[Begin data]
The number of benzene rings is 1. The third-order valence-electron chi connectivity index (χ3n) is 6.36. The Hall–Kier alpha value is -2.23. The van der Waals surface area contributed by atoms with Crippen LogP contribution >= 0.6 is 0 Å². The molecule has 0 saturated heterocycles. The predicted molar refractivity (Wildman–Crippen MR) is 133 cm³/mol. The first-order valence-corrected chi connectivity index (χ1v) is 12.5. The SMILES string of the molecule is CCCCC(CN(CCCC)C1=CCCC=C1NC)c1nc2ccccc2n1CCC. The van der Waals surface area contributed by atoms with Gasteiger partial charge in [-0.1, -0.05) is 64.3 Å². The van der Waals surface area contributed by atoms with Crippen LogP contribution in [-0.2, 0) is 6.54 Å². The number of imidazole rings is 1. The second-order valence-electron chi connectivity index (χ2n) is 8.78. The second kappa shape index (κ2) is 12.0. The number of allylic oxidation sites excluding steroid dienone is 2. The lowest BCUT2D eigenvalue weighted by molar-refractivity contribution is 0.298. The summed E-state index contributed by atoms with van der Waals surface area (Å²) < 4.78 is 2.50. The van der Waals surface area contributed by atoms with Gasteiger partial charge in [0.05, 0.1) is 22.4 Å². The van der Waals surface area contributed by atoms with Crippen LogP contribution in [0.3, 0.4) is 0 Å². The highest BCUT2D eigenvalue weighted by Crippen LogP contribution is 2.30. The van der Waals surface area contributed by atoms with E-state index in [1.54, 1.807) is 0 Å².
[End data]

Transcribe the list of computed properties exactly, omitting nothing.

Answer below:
The number of benzene rings is 1. The third-order valence-electron chi connectivity index (χ3n) is 6.36. The Hall–Kier alpha value is -2.23. The van der Waals surface area contributed by atoms with Crippen LogP contribution >= 0.6 is 0 Å². The molecule has 0 saturated heterocycles. The predicted molar refractivity (Wildman–Crippen MR) is 133 cm³/mol. The first-order valence-corrected chi connectivity index (χ1v) is 12.5. The SMILES string of the molecule is CCCCC(CN(CCCC)C1=CCCC=C1NC)c1nc2ccccc2n1CCC. The van der Waals surface area contributed by atoms with Gasteiger partial charge in [-0.1, -0.05) is 64.3 Å². The van der Waals surface area contributed by atoms with Crippen LogP contribution in [-0.2, 0) is 6.54 Å². The number of imidazole rings is 1. The second-order valence-electron chi connectivity index (χ2n) is 8.78. The second kappa shape index (κ2) is 12.0. The number of allylic oxidation sites excluding steroid dienone is 2. The lowest BCUT2D eigenvalue weighted by molar-refractivity contribution is 0.298. The summed E-state index contributed by atoms with van der Waals surface area (Å²) < 4.78 is 2.50. The van der Waals surface area contributed by atoms with Gasteiger partial charge in [0.05, 0.1) is 22.4 Å². The van der Waals surface area contributed by atoms with Crippen LogP contribution in [0.3, 0.4) is 0 Å². The highest BCUT2D eigenvalue weighted by Crippen LogP contribution is 2.30. The van der Waals surface area contributed by atoms with E-state index in [1.54, 1.807) is 0 Å².